Cloud Computing for the Government

Kevin Jackson

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Cloud Computing: Article

Two Days with AWS Federal

Amazon Web Services (AWS) Federal

Today, I start two days of training with Amazon Web Services (AWS) Federal. If that's the first time you've ever heard about an AWS Federal division, your not alone. Held in downtown Washington, DC the course was invite-only and attendance was IT services firms that had demonstrated a clear track record of success in the Federal market. The companies invited to this inaugural session were:

o Abacus Technology Corp (http://www.abacustech.com)

o Acumen Solutions, Inc. (http://www.acumensolutions.com)




o Collabnet (http://www.collab.net)


o Foxhole Technology (http://www.foxholetechnology.com)


o Information Concepts (http://www.infoconcepts.com)



o Touchstone Consulting Group (http://www.touchstone.com)

o Turner Consulting Group (http://www.tcg.com)

From the AWS point of view, the stated objectives were to provide a high level overview of AWS, share their technology roadmap, develop joint sales/marketing strategy with key partners and to build stronger relationships within the Federal marketplace.

Personally, this was the first time I had ever heard the seminal AWS question: Do we have to start from 1st principles every time? In retrospect, this view really makes sense. AWS focuses on the "undifferentiated heavy lifting" letting their customers focus on their business - "differentiated value creation". This was also the first time I had heard of the "70/30 switch". Traditionally, up to 70% of an organization's IT resources are dedicated to necessary and mundane grunt work:
  • hardware management
  • software management
  • maintenance
  • load balancing
  • scaling
  • utilization
  • idle machines
  • bandwidth management
AWS optimizes the grunt work and enables the switch, allowing their customers to focus that 70% on value creation.

The morning session focused on describing the various AWS services. Some key points included:
  • Nothing on the AWS platform is language or technology dependant. Strings and HTTP seem to be the basis of everything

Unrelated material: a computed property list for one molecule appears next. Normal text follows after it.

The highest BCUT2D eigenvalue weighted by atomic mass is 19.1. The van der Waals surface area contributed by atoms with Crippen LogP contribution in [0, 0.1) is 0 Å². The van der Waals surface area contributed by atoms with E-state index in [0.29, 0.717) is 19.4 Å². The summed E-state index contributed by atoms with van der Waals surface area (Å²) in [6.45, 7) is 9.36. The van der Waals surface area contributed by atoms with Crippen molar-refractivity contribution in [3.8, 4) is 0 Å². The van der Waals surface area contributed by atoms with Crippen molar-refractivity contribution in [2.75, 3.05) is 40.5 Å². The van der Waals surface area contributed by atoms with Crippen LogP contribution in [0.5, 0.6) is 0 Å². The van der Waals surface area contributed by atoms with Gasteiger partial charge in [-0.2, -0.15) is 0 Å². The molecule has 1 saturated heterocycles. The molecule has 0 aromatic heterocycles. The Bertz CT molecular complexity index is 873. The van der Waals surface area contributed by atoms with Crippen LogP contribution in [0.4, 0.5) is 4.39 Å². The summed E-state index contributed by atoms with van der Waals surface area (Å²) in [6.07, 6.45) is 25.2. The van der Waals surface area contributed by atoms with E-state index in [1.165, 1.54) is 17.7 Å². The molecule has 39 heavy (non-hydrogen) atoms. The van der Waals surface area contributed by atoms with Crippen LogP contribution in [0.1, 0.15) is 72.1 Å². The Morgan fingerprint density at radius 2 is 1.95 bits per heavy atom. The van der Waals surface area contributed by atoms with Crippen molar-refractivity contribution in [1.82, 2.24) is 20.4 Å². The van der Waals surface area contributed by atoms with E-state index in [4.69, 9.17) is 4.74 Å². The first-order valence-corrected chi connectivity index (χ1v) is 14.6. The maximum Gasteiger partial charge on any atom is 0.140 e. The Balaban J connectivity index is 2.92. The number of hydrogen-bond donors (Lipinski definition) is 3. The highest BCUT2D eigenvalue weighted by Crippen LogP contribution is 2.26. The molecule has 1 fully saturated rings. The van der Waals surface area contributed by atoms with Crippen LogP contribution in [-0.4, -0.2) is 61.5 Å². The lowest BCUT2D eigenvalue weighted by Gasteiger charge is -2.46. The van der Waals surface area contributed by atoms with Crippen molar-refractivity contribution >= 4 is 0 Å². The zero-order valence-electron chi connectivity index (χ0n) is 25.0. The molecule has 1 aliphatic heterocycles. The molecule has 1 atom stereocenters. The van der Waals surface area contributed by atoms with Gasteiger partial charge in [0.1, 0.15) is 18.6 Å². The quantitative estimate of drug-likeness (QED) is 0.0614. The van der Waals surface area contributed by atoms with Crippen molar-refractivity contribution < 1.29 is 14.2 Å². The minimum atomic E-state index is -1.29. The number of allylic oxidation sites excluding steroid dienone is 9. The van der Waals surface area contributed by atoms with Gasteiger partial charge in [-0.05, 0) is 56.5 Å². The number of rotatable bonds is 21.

• AWS offers application and operating system level visibility allowing customers to use their own application and/or operating system level monitor and scale solutions
  • Licensing software on AWS is dependant on the software provider. Microsoft won't let you bring your company's licenses into the cloud. Oracle and IBM, on the other hand, will let you put all your licenses on the cloud platform.
  • Software that binds itself to specific hardware can still be a problem.
  • Stay tuned for some exciting innovations around developer account capabilities (Account and subaccount availability)
The afternoon session did a deep dive on security. Yes, their system is secure. In the end, technology is not an issue. Within the Federal space the question is policy on the government side and a valid business case on the Amazon side.

I would like to thank Carl Moses, Eric Lee and Kevin Kelly for today's welcomed and insightful session. The (unofficial) existence of AWS Federal is exciting news. I can't wait to learn more tomorrow.\

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More Stories By Kevin Jackson

Kevin Jackson, founder of the GovCloud Network, is an independent technology and business consultant specializing in mission critical solutions. He has served in various senior management positions including VP & GM Cloud Services NJVC, Worldwide Sales Executive for IBM and VP Program Management Office at JP Morgan Chase. His formal education includes MSEE (Computer Engineering), MA National Security & Strategic Studies and a BS Aerospace Engineering. Jackson graduated from the United States Naval Academy in 1979 and retired from the US Navy earning specialties in Space Systems Engineering, Airborne Logistics and Airborne Command and Control. He also served with the National Reconnaissance Office, Operational Support Office, providing tactical support to Navy and Marine Corps forces worldwide. Kevin is the founder and author of “Cloud Musings”, a widely followed blog that focuses on the use of cloud computing by the Federal government. He is also the editor and founder of “Government Cloud Computing” electronic magazine, published at Ulitzer.com. To set up an appointment CLICK HERE